Abstract: The guarded fragment (GF) was introduced in [1] as a fragment of first order logic which combines a great expressive power with nice modal behavior. It consists of relational first order formulas whose quantifiers are relativized by atoms in a certain way. While GF has been established as a particularly well-behaved fragment of first order in many respects, interpolation fails in restriction to GF, [2]. In this paper we consider the Beth property of first-order logic and show that, despite the failure of interpolation, it is retained in restriction to GF. Being a closure property w.r.t. definability, the Beth property is of independent interest, both theoretically and for typical potential applications of GF, e.g. in the context of description logics. The Beth property for GF is here established on the basis of a limited form of interpolation, which more closely resembles the interpolation property that is usually studied in modal logics. From this we obtain that, more specifically, even every n-variable guarded fragment with up to n-ary relations has the Beth property.

Partial Order Reductions Preserving Simulations
Wojciech Penczek (Institute of Computer Science, Warsaw),
Rob Gerth (INTEL),
Ruurd Kuiper (Eindhoven University of Technology)

Abstract: The "state explosion problem" can be alleviated by using partial order reduction techniques. These methods rely on expanding only a fragment of the full state space of a program, which is sufficient for verifying the formulas of temporal logics LTL-x or CTL*-x (i.e., LTL or CTL* without the next state operator). This is guaranteed by preserving either a stuttering maximal trace equivalence or a stuttering bisimulation between the full and the reduced state space. Since a stuttering bisimulation is much more restrictive than a stuttering maximal trace equivalence, resulting in less powerful reductions for CTL*-x, we study here partial order reductions that preserve equivalences "in-between", in particular a stuttering simulation which is induced by the universal fragment of CTL*-x, called ACTL*-x. The reductions generated by our method preserve also branching simulation and weak simulation, but surprisingly, they do not appear to be included into the reductions obtained by Peled's method for verifying LTL-x properties. Therefore, in addition to ACTL*-x reduction method we suggest also an improvement of the LTL-x reduction method. Moreover, we consider concurrency fair version of ACTL*-x and prove that reduction for fair-ACTL*-x is much more efficient than for ACTL*-x.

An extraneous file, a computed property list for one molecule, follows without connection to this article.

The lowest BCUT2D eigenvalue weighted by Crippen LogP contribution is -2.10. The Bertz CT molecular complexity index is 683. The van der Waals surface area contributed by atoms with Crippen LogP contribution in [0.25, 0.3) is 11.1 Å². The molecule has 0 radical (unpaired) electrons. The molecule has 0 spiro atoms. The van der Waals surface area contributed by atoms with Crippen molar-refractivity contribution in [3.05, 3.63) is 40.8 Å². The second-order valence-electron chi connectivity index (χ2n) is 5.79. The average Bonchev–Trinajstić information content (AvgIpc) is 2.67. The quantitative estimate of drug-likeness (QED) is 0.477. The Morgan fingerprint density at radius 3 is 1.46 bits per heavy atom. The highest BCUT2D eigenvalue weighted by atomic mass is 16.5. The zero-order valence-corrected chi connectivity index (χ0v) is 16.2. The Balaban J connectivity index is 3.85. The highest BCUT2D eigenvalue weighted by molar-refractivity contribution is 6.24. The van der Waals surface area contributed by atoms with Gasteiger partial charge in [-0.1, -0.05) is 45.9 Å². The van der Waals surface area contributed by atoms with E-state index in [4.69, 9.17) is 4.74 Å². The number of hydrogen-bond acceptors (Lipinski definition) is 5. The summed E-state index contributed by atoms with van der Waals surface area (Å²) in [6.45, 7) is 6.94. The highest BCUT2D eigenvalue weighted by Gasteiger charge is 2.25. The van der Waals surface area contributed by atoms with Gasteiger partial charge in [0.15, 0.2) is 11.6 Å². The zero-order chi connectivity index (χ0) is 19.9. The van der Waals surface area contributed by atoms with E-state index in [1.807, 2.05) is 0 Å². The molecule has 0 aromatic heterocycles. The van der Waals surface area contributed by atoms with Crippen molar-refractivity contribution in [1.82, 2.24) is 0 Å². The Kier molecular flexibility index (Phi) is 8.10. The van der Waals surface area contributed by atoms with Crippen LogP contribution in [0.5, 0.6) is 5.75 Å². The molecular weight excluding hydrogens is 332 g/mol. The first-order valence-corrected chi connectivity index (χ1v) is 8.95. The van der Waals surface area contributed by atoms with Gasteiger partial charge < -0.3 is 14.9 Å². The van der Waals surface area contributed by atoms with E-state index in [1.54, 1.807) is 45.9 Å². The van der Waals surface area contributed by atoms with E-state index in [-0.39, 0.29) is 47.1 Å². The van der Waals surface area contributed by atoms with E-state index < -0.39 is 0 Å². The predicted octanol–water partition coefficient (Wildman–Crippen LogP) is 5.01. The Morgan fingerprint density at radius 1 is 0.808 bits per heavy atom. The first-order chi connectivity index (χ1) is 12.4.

Focusing and Proof-Nets in Linear and Non-Commutative Logic
Jean-Marc Andreoli (Xerox Research Centre Europe),
Roberto Maieli (Universit`a di Roma)

Abstract: Linear Logic (Girard 1987) has raised a lot of interest in computer research, especially because of its resource sensitive nature. One line of research studies proof construction procedures and their interpretation as computational models, in the ``Logic Programming'' tradition. An efficient proof search procedure, based on a proof normalization result called ``Focusing'', has been described in a paper published in the "Journal of Logic and Computation", 1992. Focusing is described in terms of the sequent system of commutative Linear Logic, which it refines in two steps. It is shown here that Focusing can also be interpreted in the Proof Net formalism, where it appears, at least in the multiplicative fragment, to be a simple refinement of the ``Splitting lemma'' for Proof Nets. This change of perspective allows to generalize the Focusing result to (the multiplicative fragment of) any logic where the ``Splitting lemma'' holds. This is, in particular, the case of the Non-Commutative logic of Abrusci-Ruet, and all the computational exploitation of Focusing which has been performed in the commutative case can thus be revised and adapted to the non commutative case.

Evidence Algorithm and sequent-style logical inference search
A.I. Degtyarev (Uppsala University),
A.V.Lyaletski (Inst. of Cybernetics, Kiev),
M.K. Morokhovets (Inst. of Cybernetics, Kiev)